With Ed Kim of Auto Pacific (my driving partner for the day) behind the wheel of a 17” wheel equipped Prius-III on a mountain road performance segment, we came into a decreasing radius downhill hairpin curve at approximately 50% over the suggested road speed. I thought he was going to be into the binders as under steer would surely have pushed a Prius-II into the oncoming lane. The much improved suspension and steering, as well as improved cornering stability and traction allowed significantly enhanced cornering confidence. With VSC engaging sporadically, he pointed, we entered, then exited and afterward, both of us said, “Wow”!
After that hairpin, I would not have believed I was in a lightly sprung Toyota compact of any sort -- it felt much closer to the edgier 09 Corolla XRS
or Civic iCDTi
sedans. Though not meant to be a performance oriented automobile, the 2010 Toyota Prius-III impresses with better than “normal” cornering aplomb.
Braking is another area of substantial refinement. Toyota engineers worked overtime to remove some of the previous generation’s inconsistent feel. Now fitted with rear discs, braking performance will be improved... though we were not in a position to test that aspect of the Prius-III. Still, the braking action was much more linear and less “programmed” when compared to the previous generation's transitions from regen to mechanical braking. This was a definite improvement.
Although the 2010 Prius-III sounds quieter than its predecessor, some of the rougher back roads revealed an inordinate amount of interior noise. This was not evident on smooth pavement or the Interstate.
2010 Toyota Prius-III Performance including Fuel Economy
Fuel economy is by far the most important performance measure of the all new Prius-III, though acceleration, braking, and handling improvements are all welcome.
The Prius-III offers fuel economy that should please most. That said, it will not offer everyone what looks to be (from EPA ratings) an almost 10% increase in Fuel Economy compared to the previous gen Prius-II.
Competition and joy riding around the beautiful Napa Valley
FE Challenge drive pulling out the stops------------------------------------
Std. drive including City and Country roads.
Though still capable of 100+ mpg in a standard P&G routine, average speeds needed to achieve the numbers above are cause for concern. Temps in the low 60’s were slightly problematic as this was a brand new vehicle with placard pressure, but it did not have the same 100+ mpg “pop” that the previous generation Prius has at any speed between 22 and 37 mph. Forced Charging appeared to stop at 6 bars of SoC during a warm-up period and it did match the previous generation Prius in allowing moving to 7/8 bars at will.
At this point, if I was entering a max FE competition today, I would ask for the Prius-II. The new generation may well be more capable but I need more time in a prepped Prius-III to determine its full potential.
Poor Ed Kim... he had to endure an hour and a half of everything I had during the FE Challenge segment. In his defense, he achieved 77.x mpg during his first drive of a city/country segment as laid out by Toyota.
On the mountain road segment he was at WOT more times than I care to count, but he still achieved the following by the time we arrived back at the driver/vehicle swap out point:
“On it” best describes this 52.5 mpg segment with a 39 mph average speed drive.
In keeping with the Prius’ “Real World” capabilities, 27 Journalists taking on the 31 mile FE Challenge Course averaged an impressive 69.2 mpg. Not bad at all!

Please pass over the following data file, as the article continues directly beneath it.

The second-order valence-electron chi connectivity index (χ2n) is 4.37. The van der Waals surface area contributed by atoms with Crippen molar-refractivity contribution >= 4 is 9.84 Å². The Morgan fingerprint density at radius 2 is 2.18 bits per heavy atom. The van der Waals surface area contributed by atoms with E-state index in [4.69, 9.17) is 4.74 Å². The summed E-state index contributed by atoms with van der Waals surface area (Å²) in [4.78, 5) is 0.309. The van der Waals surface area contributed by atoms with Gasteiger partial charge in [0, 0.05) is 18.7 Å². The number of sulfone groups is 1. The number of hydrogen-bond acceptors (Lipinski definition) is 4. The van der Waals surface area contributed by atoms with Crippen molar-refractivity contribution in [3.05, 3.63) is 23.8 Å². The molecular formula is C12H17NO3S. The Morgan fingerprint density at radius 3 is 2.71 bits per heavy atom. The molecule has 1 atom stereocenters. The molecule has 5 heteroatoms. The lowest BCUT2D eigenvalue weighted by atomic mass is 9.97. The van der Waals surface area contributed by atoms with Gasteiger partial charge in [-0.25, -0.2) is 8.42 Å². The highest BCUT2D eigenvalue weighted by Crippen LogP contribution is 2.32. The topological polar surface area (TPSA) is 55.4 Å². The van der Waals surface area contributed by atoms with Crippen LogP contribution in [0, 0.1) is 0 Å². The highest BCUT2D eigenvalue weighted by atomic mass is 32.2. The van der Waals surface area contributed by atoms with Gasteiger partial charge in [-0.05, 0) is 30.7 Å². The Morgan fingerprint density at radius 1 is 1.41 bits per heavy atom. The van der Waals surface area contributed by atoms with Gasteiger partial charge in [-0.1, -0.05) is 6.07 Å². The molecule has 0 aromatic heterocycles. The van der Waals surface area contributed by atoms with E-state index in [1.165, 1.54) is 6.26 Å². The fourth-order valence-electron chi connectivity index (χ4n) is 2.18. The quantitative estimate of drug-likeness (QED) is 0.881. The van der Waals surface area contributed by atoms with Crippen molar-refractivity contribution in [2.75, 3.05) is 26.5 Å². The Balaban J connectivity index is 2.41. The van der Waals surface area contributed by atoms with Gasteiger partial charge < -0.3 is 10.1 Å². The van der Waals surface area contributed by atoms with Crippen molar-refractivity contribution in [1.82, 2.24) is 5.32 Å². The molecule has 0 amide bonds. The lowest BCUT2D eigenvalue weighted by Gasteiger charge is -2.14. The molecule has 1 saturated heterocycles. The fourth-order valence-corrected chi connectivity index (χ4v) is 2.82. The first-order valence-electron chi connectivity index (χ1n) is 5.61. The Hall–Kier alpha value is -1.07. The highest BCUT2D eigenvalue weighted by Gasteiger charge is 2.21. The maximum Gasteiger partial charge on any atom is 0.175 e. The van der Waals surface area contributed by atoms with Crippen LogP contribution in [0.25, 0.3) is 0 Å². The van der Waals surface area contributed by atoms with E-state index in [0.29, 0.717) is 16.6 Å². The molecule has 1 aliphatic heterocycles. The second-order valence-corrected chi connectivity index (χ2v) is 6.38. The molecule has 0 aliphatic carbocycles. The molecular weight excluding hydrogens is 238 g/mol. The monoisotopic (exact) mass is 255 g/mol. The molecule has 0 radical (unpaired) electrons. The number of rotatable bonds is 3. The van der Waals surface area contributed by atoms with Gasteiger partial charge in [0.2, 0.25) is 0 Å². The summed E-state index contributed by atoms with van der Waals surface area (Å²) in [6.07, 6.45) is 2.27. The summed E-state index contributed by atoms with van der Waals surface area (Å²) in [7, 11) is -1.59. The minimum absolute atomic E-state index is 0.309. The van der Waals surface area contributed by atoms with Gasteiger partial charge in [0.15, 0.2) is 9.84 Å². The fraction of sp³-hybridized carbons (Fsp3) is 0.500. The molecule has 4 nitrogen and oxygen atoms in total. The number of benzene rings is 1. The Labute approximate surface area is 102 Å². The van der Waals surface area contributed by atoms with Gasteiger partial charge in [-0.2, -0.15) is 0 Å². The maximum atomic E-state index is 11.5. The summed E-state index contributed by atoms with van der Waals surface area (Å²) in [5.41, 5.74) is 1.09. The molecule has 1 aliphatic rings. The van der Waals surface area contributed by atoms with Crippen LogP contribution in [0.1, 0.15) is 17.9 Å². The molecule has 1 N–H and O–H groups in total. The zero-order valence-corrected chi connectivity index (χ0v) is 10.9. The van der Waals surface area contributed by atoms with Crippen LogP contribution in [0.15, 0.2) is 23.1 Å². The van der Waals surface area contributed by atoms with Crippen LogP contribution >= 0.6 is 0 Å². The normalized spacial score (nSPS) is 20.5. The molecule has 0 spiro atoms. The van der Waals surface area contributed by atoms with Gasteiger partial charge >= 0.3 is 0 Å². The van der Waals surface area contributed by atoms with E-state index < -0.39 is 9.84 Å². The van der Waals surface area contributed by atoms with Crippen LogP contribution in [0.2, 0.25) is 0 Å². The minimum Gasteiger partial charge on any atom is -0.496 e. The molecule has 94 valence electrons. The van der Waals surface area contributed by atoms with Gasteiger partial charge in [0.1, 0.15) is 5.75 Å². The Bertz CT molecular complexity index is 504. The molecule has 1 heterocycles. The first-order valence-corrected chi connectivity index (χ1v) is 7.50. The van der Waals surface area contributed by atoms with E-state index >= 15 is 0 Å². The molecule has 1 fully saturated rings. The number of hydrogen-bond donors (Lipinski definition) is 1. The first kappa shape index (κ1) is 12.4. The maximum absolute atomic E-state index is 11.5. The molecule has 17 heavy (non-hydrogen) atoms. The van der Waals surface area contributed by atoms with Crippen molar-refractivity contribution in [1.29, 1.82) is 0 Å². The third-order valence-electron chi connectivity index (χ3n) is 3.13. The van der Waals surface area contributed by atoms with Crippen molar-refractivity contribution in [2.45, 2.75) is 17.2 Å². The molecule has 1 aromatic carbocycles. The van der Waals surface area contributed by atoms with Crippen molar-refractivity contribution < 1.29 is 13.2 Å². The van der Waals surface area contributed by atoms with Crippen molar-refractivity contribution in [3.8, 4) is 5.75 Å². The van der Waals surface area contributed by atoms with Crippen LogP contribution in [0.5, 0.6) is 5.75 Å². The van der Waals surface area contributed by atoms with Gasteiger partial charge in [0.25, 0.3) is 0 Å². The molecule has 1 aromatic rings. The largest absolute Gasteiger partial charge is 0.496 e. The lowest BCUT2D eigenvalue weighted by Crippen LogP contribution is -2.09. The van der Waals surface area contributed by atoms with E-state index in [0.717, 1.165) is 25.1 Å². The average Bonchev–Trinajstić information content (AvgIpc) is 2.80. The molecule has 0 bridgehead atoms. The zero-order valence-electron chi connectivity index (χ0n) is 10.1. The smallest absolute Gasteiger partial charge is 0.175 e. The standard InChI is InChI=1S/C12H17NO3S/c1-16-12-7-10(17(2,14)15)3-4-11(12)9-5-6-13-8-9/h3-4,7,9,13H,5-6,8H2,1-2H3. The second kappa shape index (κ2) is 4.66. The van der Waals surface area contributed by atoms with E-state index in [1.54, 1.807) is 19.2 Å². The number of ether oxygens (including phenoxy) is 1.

Here is an area where the Prius has improved for the average driver just exactly as the EPA numbers indicate. Some caveats appear however...
In mid to high 30 degree temps while DWL and maintaining a 50 mph average speed, I drove from near Napa Valley on I-80 to Sacramento and back with the following result:
102.3 miles is too short a distance for fuel consumption display baseline comparisons but 59.33 mpg actual compared to the 65.3 mpg displayed is somewhat worrisome. We did use the same station but there was a slight slope to the pump pad which may have contributed to the large offset. We were facing in on initial fill and out on the final. Until the 2010 Prius hits the streets in mass and is run through entire tanks, it appears that the pre-production OEM FCDs were over reporting FE by almost 6 mpg!
Thank goodness the infamous bladdered fuel tank from the Prius-II is history. With two top-offs performed, we can attest that this is truly a bright spot in the Prius-III design.
My partner (Danny of PC) in this late night drive took a higher speed run by setting cruise at 65 mph and "just driving." During the turnaround before heading back into San Francisco, we had to cover some inner city routes and in 37 degree temps, 65 mph driving (with some slower speeds in that city turn around) resulted in 48.6 mpg.
65 mph on cruise in 37 degree temps yielded the above.
2010 Toyota Prius-III Conclusions
Simply stated, all the improvements discussed above make the Prius-III the best hybrid on the planet. This smallish, midsized platform offers advanced technology not available in any other vehicle (Touch Tracer and Exhaust Heat Recirculation) while including a more attractive interior and exterior than its predecessor. Even if the new 2010 Prius was a conventionally powered vehicle it would still
be worth purchasing because it is that good! The next generation HSD and the highest fuel economy rating of any new vehicle available on the North American Continent is much more than just frosting on the cake. It should make most new vehicle purchasers think long and hard about choosing anything else... at any price
Finally, I want to extend a huge thank you to Ming-Jou Chen for setting the long lead preview up and having all of us out, Bill Kwong for taking care of all my questions with Japanese engineer responses to each and every one over the last month, Akihiko Otsuka for leading the team that designed and is currently building Prius-III’s for the world as I type, and Masahiko Maeda for offering answers to some very detailed questions about MG1 and MG2 interactions. Included in this list would be my driving partner Ed Kim who was immersed in Hypermiling 101 whether he liked it or not and kept an even keel while having to endure the pain.
2010 Toyota Prius-III Slideshow
Akihiko Otsuka -- Ming-Jou Chen -- Bill Kwong -- Masahiko Maeda-----------------------------
Ed Kim of Auto Pacifica-----------------------